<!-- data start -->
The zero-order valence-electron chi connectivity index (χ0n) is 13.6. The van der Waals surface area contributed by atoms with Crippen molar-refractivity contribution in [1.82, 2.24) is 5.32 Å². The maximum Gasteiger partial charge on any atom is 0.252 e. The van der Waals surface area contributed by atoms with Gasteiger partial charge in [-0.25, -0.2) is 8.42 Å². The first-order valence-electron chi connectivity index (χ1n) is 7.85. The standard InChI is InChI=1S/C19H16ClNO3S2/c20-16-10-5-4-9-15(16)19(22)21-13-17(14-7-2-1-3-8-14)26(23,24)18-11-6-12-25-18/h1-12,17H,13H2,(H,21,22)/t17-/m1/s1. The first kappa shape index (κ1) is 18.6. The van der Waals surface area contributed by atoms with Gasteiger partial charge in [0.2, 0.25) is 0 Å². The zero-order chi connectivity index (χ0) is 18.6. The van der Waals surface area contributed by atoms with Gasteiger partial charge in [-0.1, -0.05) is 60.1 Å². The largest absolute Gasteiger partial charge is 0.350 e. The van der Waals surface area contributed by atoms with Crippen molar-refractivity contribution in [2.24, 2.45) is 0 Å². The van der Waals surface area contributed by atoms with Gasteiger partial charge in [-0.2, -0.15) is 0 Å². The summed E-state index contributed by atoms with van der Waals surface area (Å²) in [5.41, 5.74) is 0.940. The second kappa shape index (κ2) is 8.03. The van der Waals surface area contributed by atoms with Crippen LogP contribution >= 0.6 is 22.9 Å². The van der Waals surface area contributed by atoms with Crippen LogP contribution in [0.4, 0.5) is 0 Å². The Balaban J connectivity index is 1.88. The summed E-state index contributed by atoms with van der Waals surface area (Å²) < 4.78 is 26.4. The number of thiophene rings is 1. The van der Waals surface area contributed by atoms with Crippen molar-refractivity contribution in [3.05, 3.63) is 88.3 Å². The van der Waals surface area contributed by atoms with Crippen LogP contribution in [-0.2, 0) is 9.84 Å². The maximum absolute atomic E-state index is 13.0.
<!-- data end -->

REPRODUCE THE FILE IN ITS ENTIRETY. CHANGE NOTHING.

The zero-order valence-electron chi connectivity index (χ0n) is 13.6. The van der Waals surface area contributed by atoms with Crippen molar-refractivity contribution in [1.82, 2.24) is 5.32 Å². The maximum Gasteiger partial charge on any atom is 0.252 e. The van der Waals surface area contributed by atoms with Gasteiger partial charge in [-0.25, -0.2) is 8.42 Å². The first-order valence-electron chi connectivity index (χ1n) is 7.85. The standard InChI is InChI=1S/C19H16ClNO3S2/c20-16-10-5-4-9-15(16)19(22)21-13-17(14-7-2-1-3-8-14)26(23,24)18-11-6-12-25-18/h1-12,17H,13H2,(H,21,22)/t17-/m1/s1. The first kappa shape index (κ1) is 18.6. The van der Waals surface area contributed by atoms with Gasteiger partial charge in [0.2, 0.25) is 0 Å². The zero-order chi connectivity index (χ0) is 18.6. The van der Waals surface area contributed by atoms with Gasteiger partial charge in [-0.1, -0.05) is 60.1 Å². The largest absolute Gasteiger partial charge is 0.350 e. The van der Waals surface area contributed by atoms with Crippen molar-refractivity contribution in [2.24, 2.45) is 0 Å². The van der Waals surface area contributed by atoms with Gasteiger partial charge in [-0.2, -0.15) is 0 Å². The summed E-state index contributed by atoms with van der Waals surface area (Å²) in [5.41, 5.74) is 0.940. The second kappa shape index (κ2) is 8.03. The van der Waals surface area contributed by atoms with Crippen LogP contribution >= 0.6 is 22.9 Å². The van der Waals surface area contributed by atoms with Crippen LogP contribution in [0.4, 0.5) is 0 Å². The Balaban J connectivity index is 1.88. The summed E-state index contributed by atoms with van der Waals surface area (Å²) < 4.78 is 26.4. The number of thiophene rings is 1. The van der Waals surface area contributed by atoms with Crippen molar-refractivity contribution in [3.05, 3.63) is 88.3 Å². The van der Waals surface area contributed by atoms with Crippen LogP contribution in [-0.2, 0) is 9.84 Å². The maximum absolute atomic E-state index is 13.0.